Every Little Loophole Helps: Criticism as Tesco shareholders reap benefits of stockpiling

October 23, 2020


2 min read

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What's going on here?

Tesco has declared a midyear dividend of £315m, which has attracted controversy because of the company’s receipt of government support during the pandemic.

What does this mean?

The decision to declare this dividend is controversial because of the government support Tesco recently received in the form of a business rates holiday. Business rates are a tax on the use of non-domestic property, but they were not collected during the pandemic. Tesco was one of the largest beneficiaries of the year-long holiday, estimated to be worth £532m over the financial year.

Tesco’s management is holding firm with their dividend decision. Chairman John Allan insisted that he does not feel “any sort of guilt over it” and is willing to endure any “temporary unpopularity” which results. CFO Alan Stewart added that the dividend was in line with the supermarket giant’s financial policy.

Undoubtedly, Tesco’s finances are in good order. The fact that stores remained open during the pandemic meant that the company enjoyed their strongest performance in years, with an operating profit of over £1bn. In April 2020, the chain evaded controversy when dividends declared during the pandemic related to 2019 profits.

What's the big picture effect?

Essentially, this has created an optics issue for the supermarket chain. The payout reflects badly on a household name that prided itself on “feeding the nation” during the pandemic and has earned major profits from stockpiling shoppers. Equally, it looks greedy for the company to benefit from generous government support and then direct sizeable profits out the backdoor to shareholders. Tesco could have declined the rates holiday, a move which, however noble, would have upset shareholders.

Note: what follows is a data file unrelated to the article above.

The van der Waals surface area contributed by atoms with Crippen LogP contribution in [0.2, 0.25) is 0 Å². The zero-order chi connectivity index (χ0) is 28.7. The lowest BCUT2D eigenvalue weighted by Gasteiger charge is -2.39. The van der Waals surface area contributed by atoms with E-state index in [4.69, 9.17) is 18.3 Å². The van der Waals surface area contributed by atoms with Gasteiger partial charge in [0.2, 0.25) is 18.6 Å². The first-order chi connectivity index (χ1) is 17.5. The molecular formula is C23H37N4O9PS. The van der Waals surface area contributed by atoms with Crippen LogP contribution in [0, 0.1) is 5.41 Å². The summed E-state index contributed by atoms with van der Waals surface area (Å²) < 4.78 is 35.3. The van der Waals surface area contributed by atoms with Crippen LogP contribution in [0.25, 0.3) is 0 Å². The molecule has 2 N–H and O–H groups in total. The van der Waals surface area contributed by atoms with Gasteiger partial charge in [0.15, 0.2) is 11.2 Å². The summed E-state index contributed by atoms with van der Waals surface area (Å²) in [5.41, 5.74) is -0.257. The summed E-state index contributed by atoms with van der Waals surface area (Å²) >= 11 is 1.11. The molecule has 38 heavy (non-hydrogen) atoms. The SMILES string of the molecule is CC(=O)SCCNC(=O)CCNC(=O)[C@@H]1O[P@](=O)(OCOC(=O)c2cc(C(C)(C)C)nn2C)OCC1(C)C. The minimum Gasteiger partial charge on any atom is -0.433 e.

Of course, withholding dividends wouldn’t benefit anyone. In fact, as new CEO Ken Murphy insisted, it would be to the detriment of shareholders, many of whom are pensioners and employees. It’s likely the new boss wanted to avoid beginning his tenure by spooking shareholders. Any disruption to the dividend policy would be reminiscent of the group’s recent accounting scandal. In 2014, misstated profits, reaching £326m, resulted in a major blow to the firm. This current payout could be seen as a reward for loyalty to shareholders who have stuck with the group though choppy financial waters.

Long term, this decision is unlikely to hurt Tesco, who currently enjoy a 27% market share of UK supermarkets. Responding to the dividend declaration, analysts focused on the group’s consistent adherence to policy. HSBC praised the dividend declaration as being in line with a plan that promises to “deliver benefits for customers (through value) and shareholders (through cash)”.

While anger is directed towards Tesco at the moment, it is unlikely to last. Industry competitors have benefited from the same business rates policy, with Morrisons recently announcing a similar dividend payout. Ultimately, criticism should be levelled at the government for upholding a policy rushed in during the pressure of the pandemic. To other industries still struggling, this gift to large companies looks obscene. Is it time for the Treasury to stop pushing the supermarkets’ trolleys?

Report written by Emily Cahill

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